On March 4, I was sitting in the Jefferson City Correctional Center, overwhelmed by my surroundings and pondering the paths that brought me, and others, to this place. No, this is not an exposé of my road to crime. Instead, I’d like to share with you a road to discovery I began traveling earlier this year.
Surrounded by murderers, I sat in the room that houses the Restore to Justice-Impact on Crime Program. I was listening to the inmates speak about the program, which introduces them to the concepts of remorse, helping them to see, even feel, the ripple effects of actions they have taken. My senses were heightened, hyper aware that the tattoo-covered double murderer beside me was dangerously close. And yet, surprisingly the sensation I felt was not fear, but empathy.
My feelings were not unique, as I later learned from others who had shared the experience. The 22 women joining me represented this year’s class of Greater Missouri Leadership Challenge. We were all there to learn and be inspired, exposed to experiences designed to broaden our perspectives on life and living in the Show-Me State. Our visit to the correctional center was but one of many activities planned over 12 days throughout the state, but it was certainly one that made an impression on me.
Greater Missouri grew out of a model copied from the Lone Star State. In 1982, Gov. Ann Richards of Texas found it challenging to identify qualified female leaders to appoint to various state positions, commissions and boards. In order to fill the void, she helped establish a women’s leadership training program targeted at mid-career professional women. Its goal: to specifically prepare women for state leadership positions. This later became known as “Leadership Texas.” By 1990, Missouri had its own version of the program.
This year’s class brings together female leaders from global corporations, small business, academia, government agencies and nonprofit organizations. Throughout the course of the year, the group is exposed to critical issues confronting our communities, state and nation.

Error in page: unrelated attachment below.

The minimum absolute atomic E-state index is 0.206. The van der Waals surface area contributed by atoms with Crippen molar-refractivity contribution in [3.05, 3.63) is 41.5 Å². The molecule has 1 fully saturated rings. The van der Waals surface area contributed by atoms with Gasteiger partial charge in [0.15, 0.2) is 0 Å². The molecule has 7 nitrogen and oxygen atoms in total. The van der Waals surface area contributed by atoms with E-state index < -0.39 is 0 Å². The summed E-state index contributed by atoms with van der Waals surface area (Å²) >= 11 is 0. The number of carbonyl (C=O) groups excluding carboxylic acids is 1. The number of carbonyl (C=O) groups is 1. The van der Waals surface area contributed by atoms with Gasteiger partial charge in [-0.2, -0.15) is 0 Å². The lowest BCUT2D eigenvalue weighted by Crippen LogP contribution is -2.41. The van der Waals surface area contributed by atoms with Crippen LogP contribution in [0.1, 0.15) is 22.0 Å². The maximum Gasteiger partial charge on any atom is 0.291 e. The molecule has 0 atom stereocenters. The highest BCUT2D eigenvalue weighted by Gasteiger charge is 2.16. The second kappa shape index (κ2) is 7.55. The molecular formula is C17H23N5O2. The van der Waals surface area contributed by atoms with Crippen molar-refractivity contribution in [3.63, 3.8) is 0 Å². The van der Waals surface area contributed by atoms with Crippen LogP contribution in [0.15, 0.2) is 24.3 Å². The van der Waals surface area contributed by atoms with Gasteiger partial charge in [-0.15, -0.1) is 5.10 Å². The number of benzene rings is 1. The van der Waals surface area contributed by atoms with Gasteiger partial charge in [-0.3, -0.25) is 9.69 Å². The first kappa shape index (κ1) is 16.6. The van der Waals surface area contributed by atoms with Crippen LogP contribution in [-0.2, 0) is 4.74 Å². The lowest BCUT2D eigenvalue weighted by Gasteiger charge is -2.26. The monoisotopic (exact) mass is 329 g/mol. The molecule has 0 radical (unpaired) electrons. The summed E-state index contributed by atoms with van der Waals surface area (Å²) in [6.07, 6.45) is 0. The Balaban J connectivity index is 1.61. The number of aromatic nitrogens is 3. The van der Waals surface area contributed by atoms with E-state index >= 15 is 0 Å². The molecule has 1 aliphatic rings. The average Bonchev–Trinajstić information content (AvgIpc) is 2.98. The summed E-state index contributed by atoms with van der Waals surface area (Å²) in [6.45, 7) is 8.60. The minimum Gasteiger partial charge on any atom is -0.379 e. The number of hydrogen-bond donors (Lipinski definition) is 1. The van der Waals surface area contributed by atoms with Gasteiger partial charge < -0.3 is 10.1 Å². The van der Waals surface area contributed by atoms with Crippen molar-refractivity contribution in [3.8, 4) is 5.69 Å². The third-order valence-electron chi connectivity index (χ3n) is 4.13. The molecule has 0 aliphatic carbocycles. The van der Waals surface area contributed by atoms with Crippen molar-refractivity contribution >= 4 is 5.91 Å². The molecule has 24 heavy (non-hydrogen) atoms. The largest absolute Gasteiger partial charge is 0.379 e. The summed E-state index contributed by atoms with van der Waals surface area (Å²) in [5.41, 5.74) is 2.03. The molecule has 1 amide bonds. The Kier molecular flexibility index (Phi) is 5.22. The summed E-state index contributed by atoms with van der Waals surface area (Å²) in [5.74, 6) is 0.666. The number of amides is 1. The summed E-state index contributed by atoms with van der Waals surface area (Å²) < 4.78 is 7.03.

Greater Missouri is an annual traveling symposium. So far, we’ve attended two three-day sessions in Columbia and Jefferson City. In mid-Missouri, we covered topics as diverse as film production, domestic abuse, youth education, the economy, stem cell research, drug abuse, crime and government. A starkly honest film about abuse made me cry at the same time it inspired me to move beyond my personal complacency. The same day I shook hands with a murderer, I shook hands with a Missouri Supreme Court judge.
Our Kansas City session offered perspectives on history, health care, urban revitalization, mentoring, collaboration, law and order, hunger, race relations, breaking gender barriers and public service. I can’t say that I agreed with everything I heard, and we all participated in some fairly heated, but perception-bending, discussion. I was challenged to think about common things in uncommon ways.
The day this column is to be published, we are scheduled to be in Kirksville. Historically, this session has focused on rural development, including employment, infrastructure, production agriculture and alternative fuels. Surely, being exposed to the processes of our food production will challenge the sensibilities of this avid animal lover. I’m open to gaining a new appreciation and respect for the vital role our rural neighbors play in the overall functioning of our state and its economy. Our final session will take place in November in St. Louis.
Applicants are selected by the board of directors. Local leaders Brenda Harrison, Teresa Maledy and Jolene Schulz currently serve on the board. Participants represent a diverse cross-section of women from Missouri and its contiguous states. Each group is carefully chosen to reflect a balance of ethnic, cultural, geographic, career and philanthropic experiences. I’ve made friends among people I otherwise would never have had the opportunity to encounter.
If you are interested in being considered for the Greater Missouri Leadership Challenge, or if you know of an individual who would benefit from participation, visit www.greatermo.com. You can submit an application online. This year’s deadline is September 30. The program’s goal is not to build empathy for offenders or even to promote a specific ideological agenda. Instead, it strives to free us from the prison of our closed minds, to offer growth and opportunity for women and to educate and inspire women leaders to make a difference.
Lili Vianello is President of Visionworks Marketing & Communications, a Columbia-based full service advertising, marketing and public relations firm. Contributions to this article were made by Visionworks staff members, and portions were stolen liberally (with permission) from the Greater Missouri Web site and literature. Visit the Visionworks team online at www.visionworks.com